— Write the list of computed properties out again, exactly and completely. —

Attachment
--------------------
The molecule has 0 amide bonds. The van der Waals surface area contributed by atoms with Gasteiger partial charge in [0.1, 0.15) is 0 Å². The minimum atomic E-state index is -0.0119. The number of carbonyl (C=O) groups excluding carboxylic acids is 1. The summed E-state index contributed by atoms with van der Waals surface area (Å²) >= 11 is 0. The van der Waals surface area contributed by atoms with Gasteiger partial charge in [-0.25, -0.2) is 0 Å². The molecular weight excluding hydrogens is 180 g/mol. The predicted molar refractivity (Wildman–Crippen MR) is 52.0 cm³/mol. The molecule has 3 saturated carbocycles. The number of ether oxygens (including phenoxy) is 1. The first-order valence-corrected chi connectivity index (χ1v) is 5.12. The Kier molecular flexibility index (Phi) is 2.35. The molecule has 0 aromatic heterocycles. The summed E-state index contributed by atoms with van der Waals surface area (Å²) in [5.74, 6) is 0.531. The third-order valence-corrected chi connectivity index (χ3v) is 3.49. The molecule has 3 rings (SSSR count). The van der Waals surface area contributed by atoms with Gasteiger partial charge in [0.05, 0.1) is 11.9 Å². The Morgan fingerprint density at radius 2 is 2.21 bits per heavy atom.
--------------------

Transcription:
The molecule has 0 amide bonds. The van der Waals surface area contributed by atoms with Gasteiger partial charge in [0.1, 0.15) is 0 Å². The minimum atomic E-state index is -0.0119. The number of carbonyl (C=O) groups excluding carboxylic acids is 1. The summed E-state index contributed by atoms with van der Waals surface area (Å²) >= 11 is 0. The van der Waals surface area contributed by atoms with Gasteiger partial charge in [-0.25, -0.2) is 0 Å². The molecular weight excluding hydrogens is 180 g/mol. The predicted molar refractivity (Wildman–Crippen MR) is 52.0 cm³/mol. The molecule has 3 saturated carbocycles. The number of ether oxygens (including phenoxy) is 1. The first-order valence-corrected chi connectivity index (χ1v) is 5.12. The Kier molecular flexibility index (Phi) is 2.35. The molecule has 0 aromatic heterocycles. The summed E-state index contributed by atoms with van der Waals surface area (Å²) in [5.74, 6) is 0.531. The third-order valence-corrected chi connectivity index (χ3v) is 3.49. The molecule has 3 rings (SSSR count). The van der Waals surface area contributed by atoms with Gasteiger partial charge in [0.05, 0.1) is 11.9 Å². The Morgan fingerprint density at radius 2 is 2.21 bits per heavy atom.